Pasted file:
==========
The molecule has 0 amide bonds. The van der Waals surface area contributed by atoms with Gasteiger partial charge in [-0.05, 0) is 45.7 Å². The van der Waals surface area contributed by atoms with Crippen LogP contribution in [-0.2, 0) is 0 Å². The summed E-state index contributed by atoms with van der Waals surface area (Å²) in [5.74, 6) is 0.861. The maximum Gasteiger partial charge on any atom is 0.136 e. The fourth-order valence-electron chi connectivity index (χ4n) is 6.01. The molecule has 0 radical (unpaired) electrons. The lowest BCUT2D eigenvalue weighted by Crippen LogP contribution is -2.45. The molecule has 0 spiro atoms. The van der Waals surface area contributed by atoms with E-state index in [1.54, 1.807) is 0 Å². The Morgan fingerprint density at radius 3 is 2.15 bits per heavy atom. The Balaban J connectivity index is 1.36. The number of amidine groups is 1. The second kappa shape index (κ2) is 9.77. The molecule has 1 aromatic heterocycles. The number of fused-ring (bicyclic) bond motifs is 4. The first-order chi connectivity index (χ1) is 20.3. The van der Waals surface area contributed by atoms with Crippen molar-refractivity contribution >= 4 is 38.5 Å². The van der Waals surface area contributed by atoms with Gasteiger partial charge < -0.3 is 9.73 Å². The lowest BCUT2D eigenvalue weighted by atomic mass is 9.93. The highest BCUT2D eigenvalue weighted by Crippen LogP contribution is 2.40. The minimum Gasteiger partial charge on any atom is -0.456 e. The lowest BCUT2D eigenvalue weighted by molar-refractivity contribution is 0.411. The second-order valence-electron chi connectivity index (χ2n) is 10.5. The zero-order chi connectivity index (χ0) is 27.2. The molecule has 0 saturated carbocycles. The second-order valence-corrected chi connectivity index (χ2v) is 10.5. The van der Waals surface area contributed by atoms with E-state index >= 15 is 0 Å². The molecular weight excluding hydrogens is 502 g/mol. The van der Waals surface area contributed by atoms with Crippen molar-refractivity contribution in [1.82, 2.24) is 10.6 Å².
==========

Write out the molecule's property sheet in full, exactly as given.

The molecule has 0 amide bonds. The van der Waals surface area contributed by atoms with Gasteiger partial charge in [-0.05, 0) is 45.7 Å². The van der Waals surface area contributed by atoms with Crippen LogP contribution in [-0.2, 0) is 0 Å². The summed E-state index contributed by atoms with van der Waals surface area (Å²) in [5.74, 6) is 0.861. The maximum Gasteiger partial charge on any atom is 0.136 e. The fourth-order valence-electron chi connectivity index (χ4n) is 6.01. The molecule has 0 radical (unpaired) electrons. The lowest BCUT2D eigenvalue weighted by Crippen LogP contribution is -2.45. The molecule has 0 spiro atoms. The van der Waals surface area contributed by atoms with E-state index in [1.54, 1.807) is 0 Å². The Morgan fingerprint density at radius 3 is 2.15 bits per heavy atom. The Balaban J connectivity index is 1.36. The number of amidine groups is 1. The second kappa shape index (κ2) is 9.77. The molecule has 1 aromatic heterocycles. The number of fused-ring (bicyclic) bond motifs is 4. The first-order chi connectivity index (χ1) is 20.3. The van der Waals surface area contributed by atoms with Crippen molar-refractivity contribution >= 4 is 38.5 Å². The van der Waals surface area contributed by atoms with Gasteiger partial charge < -0.3 is 9.73 Å². The lowest BCUT2D eigenvalue weighted by atomic mass is 9.93. The highest BCUT2D eigenvalue weighted by Crippen LogP contribution is 2.40. The minimum Gasteiger partial charge on any atom is -0.456 e. The lowest BCUT2D eigenvalue weighted by molar-refractivity contribution is 0.411. The second-order valence-electron chi connectivity index (χ2n) is 10.5. The zero-order chi connectivity index (χ0) is 27.2. The molecule has 0 saturated carbocycles. The second-order valence-corrected chi connectivity index (χ2v) is 10.5. The van der Waals surface area contributed by atoms with E-state index >= 15 is 0 Å². The molecular weight excluding hydrogens is 502 g/mol. The van der Waals surface area contributed by atoms with Crippen molar-refractivity contribution in [1.82, 2.24) is 10.6 Å².